Devon was given medications, but Baillie said his trusted companion and friend deteriorated quickly, and two days after his diagnosis, Baillie was faced with a difficult decision.
"That Thursday morning we left the house and he was not very sharp because of his medication," Baillie said of Devon. "We made it a few steps down the driveway and he sat down and refused to move."
Devon was humanely euthanized later that day.
"He was more than a dog, or a pet, and I refused to let him suffer," Baillie said.
Those who knew him say Devon was special because of his intellect, his boundless energy, his compassion for people and his ability to be unfazed by even the most hectic situations.
He was equal parts gentleman, guardian, ambassador, office greeter, clown and chow hound.
"He was a bundle of joy," said Beth Daniels, executive director of MIRA Foundation USA. "He always knew what role he was in."
As a testament to his smarts, Devon mastered more than 50 commands - in both English and French - and could unflinchingly navigate his way through large crowds and unfamiliar places like PNC Arena at Carolina Hurricanes hockey games, or shopping malls.
"He just never failed to make your jaw drop with what he could do for Bob," said Sandy Stringer, who also works at MIRA USA.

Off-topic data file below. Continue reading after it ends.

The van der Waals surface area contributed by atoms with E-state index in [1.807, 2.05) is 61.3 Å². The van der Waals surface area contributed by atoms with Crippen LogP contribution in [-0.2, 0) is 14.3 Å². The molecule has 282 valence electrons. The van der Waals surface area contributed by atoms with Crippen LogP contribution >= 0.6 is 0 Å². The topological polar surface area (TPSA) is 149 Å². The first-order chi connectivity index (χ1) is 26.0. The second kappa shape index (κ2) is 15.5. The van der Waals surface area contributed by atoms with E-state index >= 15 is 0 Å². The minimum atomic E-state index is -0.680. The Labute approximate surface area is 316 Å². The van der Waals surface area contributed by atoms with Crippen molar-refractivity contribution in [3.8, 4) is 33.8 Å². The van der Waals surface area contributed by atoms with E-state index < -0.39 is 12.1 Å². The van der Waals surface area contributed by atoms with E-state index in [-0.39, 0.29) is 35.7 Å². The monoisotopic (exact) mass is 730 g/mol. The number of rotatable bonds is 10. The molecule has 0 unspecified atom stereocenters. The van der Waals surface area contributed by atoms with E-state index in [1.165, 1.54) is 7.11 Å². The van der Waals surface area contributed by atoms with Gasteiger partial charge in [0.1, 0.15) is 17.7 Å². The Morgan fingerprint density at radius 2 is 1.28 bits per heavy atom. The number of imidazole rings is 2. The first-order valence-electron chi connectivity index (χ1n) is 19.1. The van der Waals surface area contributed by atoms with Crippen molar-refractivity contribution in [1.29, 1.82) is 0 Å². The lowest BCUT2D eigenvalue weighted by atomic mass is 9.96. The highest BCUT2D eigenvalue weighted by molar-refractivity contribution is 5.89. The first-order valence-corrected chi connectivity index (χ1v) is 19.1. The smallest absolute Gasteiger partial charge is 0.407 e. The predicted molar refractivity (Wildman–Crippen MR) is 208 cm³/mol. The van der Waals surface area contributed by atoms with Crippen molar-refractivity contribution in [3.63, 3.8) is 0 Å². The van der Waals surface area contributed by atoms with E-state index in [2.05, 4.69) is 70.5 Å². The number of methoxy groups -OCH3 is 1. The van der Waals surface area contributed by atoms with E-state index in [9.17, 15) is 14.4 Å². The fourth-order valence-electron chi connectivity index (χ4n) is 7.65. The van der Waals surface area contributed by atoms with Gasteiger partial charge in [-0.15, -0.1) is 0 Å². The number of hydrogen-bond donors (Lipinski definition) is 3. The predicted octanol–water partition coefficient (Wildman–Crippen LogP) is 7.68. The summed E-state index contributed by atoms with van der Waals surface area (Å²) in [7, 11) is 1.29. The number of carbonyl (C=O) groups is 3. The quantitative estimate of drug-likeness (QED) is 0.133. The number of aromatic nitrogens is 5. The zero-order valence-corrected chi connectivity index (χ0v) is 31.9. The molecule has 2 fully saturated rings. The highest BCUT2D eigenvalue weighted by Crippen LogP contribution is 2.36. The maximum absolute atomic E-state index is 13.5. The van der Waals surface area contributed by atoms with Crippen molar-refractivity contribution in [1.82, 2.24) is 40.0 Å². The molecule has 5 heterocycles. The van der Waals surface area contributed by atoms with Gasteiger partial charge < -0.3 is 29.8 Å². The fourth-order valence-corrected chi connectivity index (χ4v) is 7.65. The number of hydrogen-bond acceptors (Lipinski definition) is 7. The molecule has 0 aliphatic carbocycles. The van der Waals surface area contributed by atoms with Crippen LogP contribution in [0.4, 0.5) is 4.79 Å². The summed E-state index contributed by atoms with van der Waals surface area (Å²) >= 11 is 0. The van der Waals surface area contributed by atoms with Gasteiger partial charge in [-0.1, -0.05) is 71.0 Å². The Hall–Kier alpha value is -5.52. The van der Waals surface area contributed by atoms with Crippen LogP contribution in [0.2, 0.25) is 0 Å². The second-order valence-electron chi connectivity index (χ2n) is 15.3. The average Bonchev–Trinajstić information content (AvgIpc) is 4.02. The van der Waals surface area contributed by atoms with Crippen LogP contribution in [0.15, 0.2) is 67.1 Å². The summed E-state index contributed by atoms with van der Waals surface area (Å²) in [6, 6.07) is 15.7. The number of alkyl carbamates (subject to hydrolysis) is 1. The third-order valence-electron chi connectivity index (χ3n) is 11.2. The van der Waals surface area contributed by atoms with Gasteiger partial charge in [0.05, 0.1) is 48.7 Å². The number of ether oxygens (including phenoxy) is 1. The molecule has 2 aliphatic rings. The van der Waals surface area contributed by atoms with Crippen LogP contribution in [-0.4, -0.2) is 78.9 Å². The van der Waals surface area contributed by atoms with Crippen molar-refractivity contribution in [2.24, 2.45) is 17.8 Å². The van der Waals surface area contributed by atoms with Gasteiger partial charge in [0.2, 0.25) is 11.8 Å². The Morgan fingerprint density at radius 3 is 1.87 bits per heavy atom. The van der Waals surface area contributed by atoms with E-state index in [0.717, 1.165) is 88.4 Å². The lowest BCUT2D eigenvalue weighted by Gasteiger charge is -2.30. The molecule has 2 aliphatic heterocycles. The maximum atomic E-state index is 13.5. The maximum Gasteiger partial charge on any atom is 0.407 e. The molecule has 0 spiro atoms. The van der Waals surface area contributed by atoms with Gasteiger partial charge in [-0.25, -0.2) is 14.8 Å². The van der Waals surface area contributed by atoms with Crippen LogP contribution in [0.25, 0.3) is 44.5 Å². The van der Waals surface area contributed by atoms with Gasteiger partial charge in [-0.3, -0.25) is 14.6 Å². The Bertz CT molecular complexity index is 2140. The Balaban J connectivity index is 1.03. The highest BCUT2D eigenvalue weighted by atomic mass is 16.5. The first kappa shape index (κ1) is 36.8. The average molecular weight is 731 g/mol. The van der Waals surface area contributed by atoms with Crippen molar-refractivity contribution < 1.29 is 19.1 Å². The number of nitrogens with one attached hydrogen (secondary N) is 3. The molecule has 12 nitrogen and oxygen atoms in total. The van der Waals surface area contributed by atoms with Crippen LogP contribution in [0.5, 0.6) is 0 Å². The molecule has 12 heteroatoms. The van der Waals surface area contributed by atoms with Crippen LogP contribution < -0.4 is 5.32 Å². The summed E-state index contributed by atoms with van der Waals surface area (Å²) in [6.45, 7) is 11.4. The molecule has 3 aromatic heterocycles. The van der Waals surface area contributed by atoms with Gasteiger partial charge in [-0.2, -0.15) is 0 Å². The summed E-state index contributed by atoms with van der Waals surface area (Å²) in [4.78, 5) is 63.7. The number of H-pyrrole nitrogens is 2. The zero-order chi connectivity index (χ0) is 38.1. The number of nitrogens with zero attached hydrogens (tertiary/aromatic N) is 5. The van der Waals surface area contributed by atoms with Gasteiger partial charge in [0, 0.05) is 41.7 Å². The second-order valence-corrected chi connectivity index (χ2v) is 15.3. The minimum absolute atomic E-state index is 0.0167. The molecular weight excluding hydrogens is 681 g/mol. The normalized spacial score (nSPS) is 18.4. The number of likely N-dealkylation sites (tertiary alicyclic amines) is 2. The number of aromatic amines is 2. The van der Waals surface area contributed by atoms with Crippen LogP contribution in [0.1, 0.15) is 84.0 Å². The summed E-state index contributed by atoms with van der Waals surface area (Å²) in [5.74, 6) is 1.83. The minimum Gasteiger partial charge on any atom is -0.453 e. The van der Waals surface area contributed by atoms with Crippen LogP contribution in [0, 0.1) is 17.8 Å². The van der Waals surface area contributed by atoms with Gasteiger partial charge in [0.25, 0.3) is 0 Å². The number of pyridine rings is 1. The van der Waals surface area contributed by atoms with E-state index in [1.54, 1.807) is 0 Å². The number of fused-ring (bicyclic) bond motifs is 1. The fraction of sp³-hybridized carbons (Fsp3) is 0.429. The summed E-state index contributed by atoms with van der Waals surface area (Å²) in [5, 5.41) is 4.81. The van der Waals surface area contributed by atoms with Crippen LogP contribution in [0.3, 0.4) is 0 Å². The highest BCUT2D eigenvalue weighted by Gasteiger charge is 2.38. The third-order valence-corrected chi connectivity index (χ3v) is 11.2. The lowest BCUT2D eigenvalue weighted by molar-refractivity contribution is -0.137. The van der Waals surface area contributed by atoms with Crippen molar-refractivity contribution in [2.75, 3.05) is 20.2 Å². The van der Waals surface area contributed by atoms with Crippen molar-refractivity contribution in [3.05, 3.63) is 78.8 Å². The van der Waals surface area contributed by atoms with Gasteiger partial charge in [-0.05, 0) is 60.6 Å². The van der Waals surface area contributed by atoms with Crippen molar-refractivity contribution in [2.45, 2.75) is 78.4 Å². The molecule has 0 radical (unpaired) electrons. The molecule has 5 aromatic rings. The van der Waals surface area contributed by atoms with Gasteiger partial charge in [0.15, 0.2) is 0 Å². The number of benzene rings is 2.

Baillie said it often took Devon two times to get down a new route and then flawlessly navigate it with just the slightest command.
When Baillie was around stairs, Devon always stayed between Baillie and the top of the stairs so he wouldn't fall, and Devon always pushed Baillie to the hand rail. He would protect Baillie from traffic and determine the safest routes to regular destinations like the post office and restaurants in downtown Southern Pines.
"He never ever missed a step," Baillie said.
He also never missed an opportunity to eat.
A notorious food mooch, Devon's penchant for dog biscuits and his not-so-subtle powers of persuasion are legendary. First he would come to Baillie and place his paws in Baillie's lap, and if that didn't work, he would work the room, heading over to Daniels' desk and placing his large head on her keyboard.
"I can't tell you how many Word documents on my computers have had 'zzzzzzzzzzzzzzzzzzzz' in them," she said.
He loved ice cubes, bacon and licking the ankles of female flight attendants.
Baillie was seldom alone in public with his faithful sidekick.
"Devon was the biggest chick magnet. If I had known what it was like, I'd have gotten him when I was in my 20s," Baillie said.
Baillie said he is grateful for all the condolences he and the MIRA Foundation USA have received since Devon's death. He is hopeful to have Devon's successor by the end of the month. He will then go through a two- to four-week training program with his new companion at the MIRA Foundation International headquarters in Canada before the two can return to Moore County.
Baillie knows his new companion is going to have some big paws to fill.
"I am hoping a new dog can fill that hole, fill the void," Baillie said. "It's like losing a family member. Nobody is going to replace them, but the work goes on."
Contact Tom Embrey at (910) 693-2484 or firstname.lastname@example.org.
More like this story